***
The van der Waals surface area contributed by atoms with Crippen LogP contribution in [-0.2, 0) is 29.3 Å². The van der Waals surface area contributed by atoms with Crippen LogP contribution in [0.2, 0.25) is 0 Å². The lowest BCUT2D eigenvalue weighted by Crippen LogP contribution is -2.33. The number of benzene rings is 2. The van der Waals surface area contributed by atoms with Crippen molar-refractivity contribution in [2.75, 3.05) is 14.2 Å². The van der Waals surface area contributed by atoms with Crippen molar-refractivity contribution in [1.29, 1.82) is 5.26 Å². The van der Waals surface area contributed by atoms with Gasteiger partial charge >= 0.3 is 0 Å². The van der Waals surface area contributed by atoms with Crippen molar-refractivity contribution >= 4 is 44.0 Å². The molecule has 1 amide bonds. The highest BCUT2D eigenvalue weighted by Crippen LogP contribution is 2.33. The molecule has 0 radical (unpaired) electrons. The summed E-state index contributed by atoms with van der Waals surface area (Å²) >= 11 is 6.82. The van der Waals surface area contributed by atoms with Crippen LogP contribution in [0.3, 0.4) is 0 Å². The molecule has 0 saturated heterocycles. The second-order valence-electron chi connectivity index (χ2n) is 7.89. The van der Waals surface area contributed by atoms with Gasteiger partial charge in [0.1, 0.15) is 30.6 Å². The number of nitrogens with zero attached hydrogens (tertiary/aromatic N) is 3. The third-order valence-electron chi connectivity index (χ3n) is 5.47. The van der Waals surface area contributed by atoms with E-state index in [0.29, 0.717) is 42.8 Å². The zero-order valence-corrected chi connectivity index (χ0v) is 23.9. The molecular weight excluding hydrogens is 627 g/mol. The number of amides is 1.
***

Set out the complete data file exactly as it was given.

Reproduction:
The van der Waals surface area contributed by atoms with Crippen LogP contribution in [-0.2, 0) is 29.3 Å². The van der Waals surface area contributed by atoms with Crippen LogP contribution in [0.2, 0.25) is 0 Å². The lowest BCUT2D eigenvalue weighted by Crippen LogP contribution is -2.33. The number of benzene rings is 2. The van der Waals surface area contributed by atoms with Crippen molar-refractivity contribution in [2.75, 3.05) is 14.2 Å². The van der Waals surface area contributed by atoms with Crippen molar-refractivity contribution in [1.29, 1.82) is 5.26 Å². The van der Waals surface area contributed by atoms with Gasteiger partial charge >= 0.3 is 0 Å². The van der Waals surface area contributed by atoms with Crippen molar-refractivity contribution >= 4 is 44.0 Å². The molecule has 1 amide bonds. The highest BCUT2D eigenvalue weighted by Crippen LogP contribution is 2.33. The molecule has 0 radical (unpaired) electrons. The summed E-state index contributed by atoms with van der Waals surface area (Å²) >= 11 is 6.82. The van der Waals surface area contributed by atoms with Crippen LogP contribution in [0.3, 0.4) is 0 Å². The molecule has 0 saturated heterocycles. The second-order valence-electron chi connectivity index (χ2n) is 7.89. The van der Waals surface area contributed by atoms with Gasteiger partial charge in [0.1, 0.15) is 30.6 Å². The number of nitrogens with zero attached hydrogens (tertiary/aromatic N) is 3. The third-order valence-electron chi connectivity index (χ3n) is 5.47. The van der Waals surface area contributed by atoms with E-state index in [0.29, 0.717) is 42.8 Å². The zero-order valence-corrected chi connectivity index (χ0v) is 23.9. The molecular weight excluding hydrogens is 627 g/mol. The number of amides is 1.